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Home for the holidays and worried about an older relative? Make observations, not assumptions

21 Dec 2021

If you're worried about older loved ones' ability to care for themselves, try starting a conversation with nonjudgmental questions. MoMo Productions/DigitalVision via Getty Images

With the second holiday season of the pandemic upon us, many people will have the opportunity to rejoin family and friends for celebrations. The pandemic has kept many of us apart longer than expected, and it may have been months since we’ve visited with our loved ones. In addition to enjoying food, folks and fun, there may be some not-so-pleasant surprises.

As a geriatrician, I often see patients whose families voice concerns about their health or well-being. This can be especially heightened if they haven’t seen each other in a while. The holidays can be an opportunity to not just enjoy the fruitcake but observe how your aging parents, grandparents or great-grandparents are doing at home. Objectively observing their functioning and memory can uncover warning signs that more evaluation is needed.

This can lead to uncomfortable situations and often feels like role reversal. Maintaining older adults’ autonomy and dignity needs to be the core of all of these conversations. If you are concerned about someone’s health, approach the conversation with an open mind and genuine curiosity to listen to their thoughts. Don’t assume you understand their situation. Make observations, not assumptions.

To take a step back for a moment, I would emphasize to not form conclusions about anyone’s ability to care for themselves based on age. Many people do quite well taking care of themselves and remaining independent well into their 90s or more, while other people may need more assistance with self-care earlier in life.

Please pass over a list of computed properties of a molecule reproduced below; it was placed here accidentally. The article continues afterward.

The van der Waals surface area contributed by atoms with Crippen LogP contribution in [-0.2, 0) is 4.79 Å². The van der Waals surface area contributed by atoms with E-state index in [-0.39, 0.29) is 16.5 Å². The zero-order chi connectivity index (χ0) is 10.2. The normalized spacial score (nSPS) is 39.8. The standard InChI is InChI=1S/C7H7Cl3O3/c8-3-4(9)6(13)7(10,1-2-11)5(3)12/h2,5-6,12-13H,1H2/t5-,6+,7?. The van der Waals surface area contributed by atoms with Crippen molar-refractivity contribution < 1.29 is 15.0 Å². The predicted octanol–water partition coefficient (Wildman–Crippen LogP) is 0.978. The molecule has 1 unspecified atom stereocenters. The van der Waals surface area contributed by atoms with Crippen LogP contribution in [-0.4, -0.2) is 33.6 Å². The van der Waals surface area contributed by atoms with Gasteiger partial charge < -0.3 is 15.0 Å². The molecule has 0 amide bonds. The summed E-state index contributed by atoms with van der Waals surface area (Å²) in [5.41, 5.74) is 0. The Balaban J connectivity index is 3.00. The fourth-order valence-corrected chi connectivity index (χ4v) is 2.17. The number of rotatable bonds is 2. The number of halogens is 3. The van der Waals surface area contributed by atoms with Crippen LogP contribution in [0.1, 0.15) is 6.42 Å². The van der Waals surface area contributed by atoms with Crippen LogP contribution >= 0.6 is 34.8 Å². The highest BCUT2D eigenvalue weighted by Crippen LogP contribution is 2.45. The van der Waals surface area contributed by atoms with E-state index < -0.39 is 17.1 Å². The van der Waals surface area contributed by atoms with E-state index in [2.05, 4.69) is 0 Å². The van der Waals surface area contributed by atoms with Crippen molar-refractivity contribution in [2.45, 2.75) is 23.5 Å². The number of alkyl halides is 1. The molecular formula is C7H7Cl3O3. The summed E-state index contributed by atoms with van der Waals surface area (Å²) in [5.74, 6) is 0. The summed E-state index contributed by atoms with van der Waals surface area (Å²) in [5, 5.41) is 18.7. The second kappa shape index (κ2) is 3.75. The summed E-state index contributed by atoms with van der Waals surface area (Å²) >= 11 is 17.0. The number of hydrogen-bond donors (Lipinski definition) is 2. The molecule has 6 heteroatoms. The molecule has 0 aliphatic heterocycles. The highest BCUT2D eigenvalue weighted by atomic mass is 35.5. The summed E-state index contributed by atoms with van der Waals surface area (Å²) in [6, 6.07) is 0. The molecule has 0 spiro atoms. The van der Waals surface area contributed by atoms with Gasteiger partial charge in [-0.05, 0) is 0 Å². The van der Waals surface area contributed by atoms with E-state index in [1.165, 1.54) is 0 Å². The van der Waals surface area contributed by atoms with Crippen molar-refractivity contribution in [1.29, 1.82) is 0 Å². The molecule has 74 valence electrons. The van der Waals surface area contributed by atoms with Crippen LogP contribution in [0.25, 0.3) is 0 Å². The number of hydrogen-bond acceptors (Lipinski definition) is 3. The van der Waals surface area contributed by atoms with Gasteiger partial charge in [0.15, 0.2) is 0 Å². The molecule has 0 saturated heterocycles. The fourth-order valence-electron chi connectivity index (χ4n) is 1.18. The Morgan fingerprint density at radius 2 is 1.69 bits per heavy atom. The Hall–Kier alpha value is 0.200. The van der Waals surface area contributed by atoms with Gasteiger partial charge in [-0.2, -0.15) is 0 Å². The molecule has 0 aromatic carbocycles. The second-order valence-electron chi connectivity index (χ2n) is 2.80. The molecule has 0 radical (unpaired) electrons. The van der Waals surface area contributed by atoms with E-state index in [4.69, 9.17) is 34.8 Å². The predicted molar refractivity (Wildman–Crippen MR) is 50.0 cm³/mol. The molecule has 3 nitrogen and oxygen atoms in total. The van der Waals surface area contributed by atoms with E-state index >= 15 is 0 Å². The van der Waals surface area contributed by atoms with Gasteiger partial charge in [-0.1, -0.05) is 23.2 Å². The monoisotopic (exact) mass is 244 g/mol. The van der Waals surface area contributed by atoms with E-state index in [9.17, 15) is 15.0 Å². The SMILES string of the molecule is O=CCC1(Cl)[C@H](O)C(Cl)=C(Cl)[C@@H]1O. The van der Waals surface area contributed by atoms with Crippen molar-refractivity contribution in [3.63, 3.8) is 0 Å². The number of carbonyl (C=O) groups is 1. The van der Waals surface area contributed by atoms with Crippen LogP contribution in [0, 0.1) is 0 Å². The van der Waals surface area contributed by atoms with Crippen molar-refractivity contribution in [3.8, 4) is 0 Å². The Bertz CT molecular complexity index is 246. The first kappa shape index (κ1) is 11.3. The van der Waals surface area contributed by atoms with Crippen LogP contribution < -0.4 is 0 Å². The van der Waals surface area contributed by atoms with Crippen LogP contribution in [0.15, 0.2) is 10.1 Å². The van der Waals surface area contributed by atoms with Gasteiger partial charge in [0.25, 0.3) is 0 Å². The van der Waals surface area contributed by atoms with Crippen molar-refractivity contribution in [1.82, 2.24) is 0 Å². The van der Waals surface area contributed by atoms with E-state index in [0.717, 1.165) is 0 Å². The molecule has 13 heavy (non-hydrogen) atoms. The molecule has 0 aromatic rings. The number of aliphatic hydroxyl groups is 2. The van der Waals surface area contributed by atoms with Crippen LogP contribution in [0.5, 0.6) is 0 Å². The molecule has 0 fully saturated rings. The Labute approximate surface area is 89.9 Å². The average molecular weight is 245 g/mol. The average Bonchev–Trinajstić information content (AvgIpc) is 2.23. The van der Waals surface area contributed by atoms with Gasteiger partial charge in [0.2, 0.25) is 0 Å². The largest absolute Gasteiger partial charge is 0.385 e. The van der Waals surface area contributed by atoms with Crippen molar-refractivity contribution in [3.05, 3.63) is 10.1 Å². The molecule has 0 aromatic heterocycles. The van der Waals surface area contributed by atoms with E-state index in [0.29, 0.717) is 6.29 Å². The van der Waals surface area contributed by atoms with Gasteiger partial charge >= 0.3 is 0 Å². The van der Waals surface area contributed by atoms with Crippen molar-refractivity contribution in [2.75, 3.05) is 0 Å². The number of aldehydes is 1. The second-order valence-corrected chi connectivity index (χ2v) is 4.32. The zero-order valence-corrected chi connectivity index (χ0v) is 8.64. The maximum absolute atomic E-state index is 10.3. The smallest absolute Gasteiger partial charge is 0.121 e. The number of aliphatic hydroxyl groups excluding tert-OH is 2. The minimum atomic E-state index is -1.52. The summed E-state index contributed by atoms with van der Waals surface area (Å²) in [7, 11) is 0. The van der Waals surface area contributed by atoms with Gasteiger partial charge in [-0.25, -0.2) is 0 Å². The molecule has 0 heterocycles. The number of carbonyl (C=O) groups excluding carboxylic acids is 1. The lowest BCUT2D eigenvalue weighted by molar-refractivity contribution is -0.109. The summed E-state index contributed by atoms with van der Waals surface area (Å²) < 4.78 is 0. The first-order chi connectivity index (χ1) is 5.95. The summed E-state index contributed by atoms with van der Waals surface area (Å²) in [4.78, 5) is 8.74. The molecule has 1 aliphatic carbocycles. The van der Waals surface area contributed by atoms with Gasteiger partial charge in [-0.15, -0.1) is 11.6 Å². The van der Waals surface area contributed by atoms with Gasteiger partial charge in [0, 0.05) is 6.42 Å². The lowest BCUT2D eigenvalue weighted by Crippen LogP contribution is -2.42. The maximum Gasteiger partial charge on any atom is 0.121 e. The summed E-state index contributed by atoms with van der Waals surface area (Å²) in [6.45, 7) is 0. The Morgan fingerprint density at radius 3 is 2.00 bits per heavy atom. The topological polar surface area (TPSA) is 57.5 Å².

Everyday functioning

Take a look around the house. Have loved ones been able to keep up with basic care of the home or yard? If not, these can be signs that someone may need more help at home. Sometimes that could mean simply hiring someone to clean the pool or shovel the snow. Other times, it may be a sign of limited physical function: Maybe they can’t move around as well or bend over to pick things up.

But if basic cleaning isn’t happening, that could also be a sign of limitations in cognitive function – perhaps they forget to remove the trash from the kitchen for weeks or don’t remember to go to the store for basic needs. Other times, it’s just a sign that they were too busy to mow the yard before your visit. Again, don’t make assumptions, make observations – and always see them in the larger context.

Watch how your loved one is moving around the house. If they have been told to use a cane or walker before, are they? Is their balance bad? Are they getting by with “furniture surfing,” holding on to furniture or walls while walking?

It’s not about age but skills, like how comfortably someone can move around their home. FG Trade/E+ via Getty Images

What about driving? If you have concerns, remember there are many factors that may be playing a role. It’s about skills, not age. Arthritis in the neck might make it hard to look at crossing traffic. Vision problems can cause blurring, especially at night. Limitations in cognition can also cause trouble, such as getting lost while driving somewhere familiar – like the grocery store or a friend’s house.